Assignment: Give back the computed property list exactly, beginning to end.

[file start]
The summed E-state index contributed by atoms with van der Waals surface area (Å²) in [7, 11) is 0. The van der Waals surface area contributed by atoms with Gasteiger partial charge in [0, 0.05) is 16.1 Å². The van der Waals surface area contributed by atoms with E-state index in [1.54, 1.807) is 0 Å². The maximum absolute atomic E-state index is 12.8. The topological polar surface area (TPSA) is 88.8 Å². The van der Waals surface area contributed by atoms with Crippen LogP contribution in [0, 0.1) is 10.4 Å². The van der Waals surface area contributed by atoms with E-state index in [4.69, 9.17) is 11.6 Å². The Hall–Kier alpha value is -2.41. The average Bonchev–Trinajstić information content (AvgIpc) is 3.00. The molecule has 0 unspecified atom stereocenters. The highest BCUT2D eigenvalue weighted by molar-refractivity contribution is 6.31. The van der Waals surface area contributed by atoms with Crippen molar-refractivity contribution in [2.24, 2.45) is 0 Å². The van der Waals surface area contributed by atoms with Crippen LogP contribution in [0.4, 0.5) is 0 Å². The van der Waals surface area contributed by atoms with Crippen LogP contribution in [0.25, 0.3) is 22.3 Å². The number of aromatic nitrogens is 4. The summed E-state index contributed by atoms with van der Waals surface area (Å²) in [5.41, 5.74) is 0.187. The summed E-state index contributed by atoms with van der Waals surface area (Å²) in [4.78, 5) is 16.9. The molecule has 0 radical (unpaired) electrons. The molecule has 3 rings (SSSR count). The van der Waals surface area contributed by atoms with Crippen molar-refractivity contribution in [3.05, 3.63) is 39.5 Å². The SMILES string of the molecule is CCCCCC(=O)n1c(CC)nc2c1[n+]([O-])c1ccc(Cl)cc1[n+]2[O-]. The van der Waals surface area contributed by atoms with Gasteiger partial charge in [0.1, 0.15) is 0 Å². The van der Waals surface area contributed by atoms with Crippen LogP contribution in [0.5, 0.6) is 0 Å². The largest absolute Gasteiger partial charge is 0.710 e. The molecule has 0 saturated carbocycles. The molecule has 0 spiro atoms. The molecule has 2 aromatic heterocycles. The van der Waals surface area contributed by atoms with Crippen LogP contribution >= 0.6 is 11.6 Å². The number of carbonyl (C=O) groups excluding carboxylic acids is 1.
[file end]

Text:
The summed E-state index contributed by atoms with van der Waals surface area (Å²) in [7, 11) is 0. The van der Waals surface area contributed by atoms with Gasteiger partial charge in [0, 0.05) is 16.1 Å². The van der Waals surface area contributed by atoms with E-state index in [1.54, 1.807) is 0 Å². The maximum absolute atomic E-state index is 12.8. The topological polar surface area (TPSA) is 88.8 Å². The van der Waals surface area contributed by atoms with Crippen LogP contribution in [0, 0.1) is 10.4 Å². The van der Waals surface area contributed by atoms with E-state index in [4.69, 9.17) is 11.6 Å². The Hall–Kier alpha value is -2.41. The average Bonchev–Trinajstić information content (AvgIpc) is 3.00. The molecule has 0 unspecified atom stereocenters. The highest BCUT2D eigenvalue weighted by molar-refractivity contribution is 6.31. The van der Waals surface area contributed by atoms with Crippen molar-refractivity contribution in [2.24, 2.45) is 0 Å². The van der Waals surface area contributed by atoms with Crippen LogP contribution in [0.4, 0.5) is 0 Å². The van der Waals surface area contributed by atoms with Crippen LogP contribution in [0.25, 0.3) is 22.3 Å². The number of aromatic nitrogens is 4. The summed E-state index contributed by atoms with van der Waals surface area (Å²) in [5.41, 5.74) is 0.187. The summed E-state index contributed by atoms with van der Waals surface area (Å²) in [4.78, 5) is 16.9. The molecule has 0 radical (unpaired) electrons. The molecule has 3 rings (SSSR count). The van der Waals surface area contributed by atoms with Crippen molar-refractivity contribution in [3.05, 3.63) is 39.5 Å². The SMILES string of the molecule is CCCCCC(=O)n1c(CC)nc2c1[n+]([O-])c1ccc(Cl)cc1[n+]2[O-]. The van der Waals surface area contributed by atoms with Gasteiger partial charge in [0.1, 0.15) is 0 Å². The van der Waals surface area contributed by atoms with Crippen LogP contribution in [0.5, 0.6) is 0 Å². The largest absolute Gasteiger partial charge is 0.710 e. The molecule has 0 saturated carbocycles. The molecule has 0 spiro atoms. The molecule has 2 aromatic heterocycles. The van der Waals surface area contributed by atoms with Crippen LogP contribution >= 0.6 is 11.6 Å². The number of carbonyl (C=O) groups excluding carboxylic acids is 1.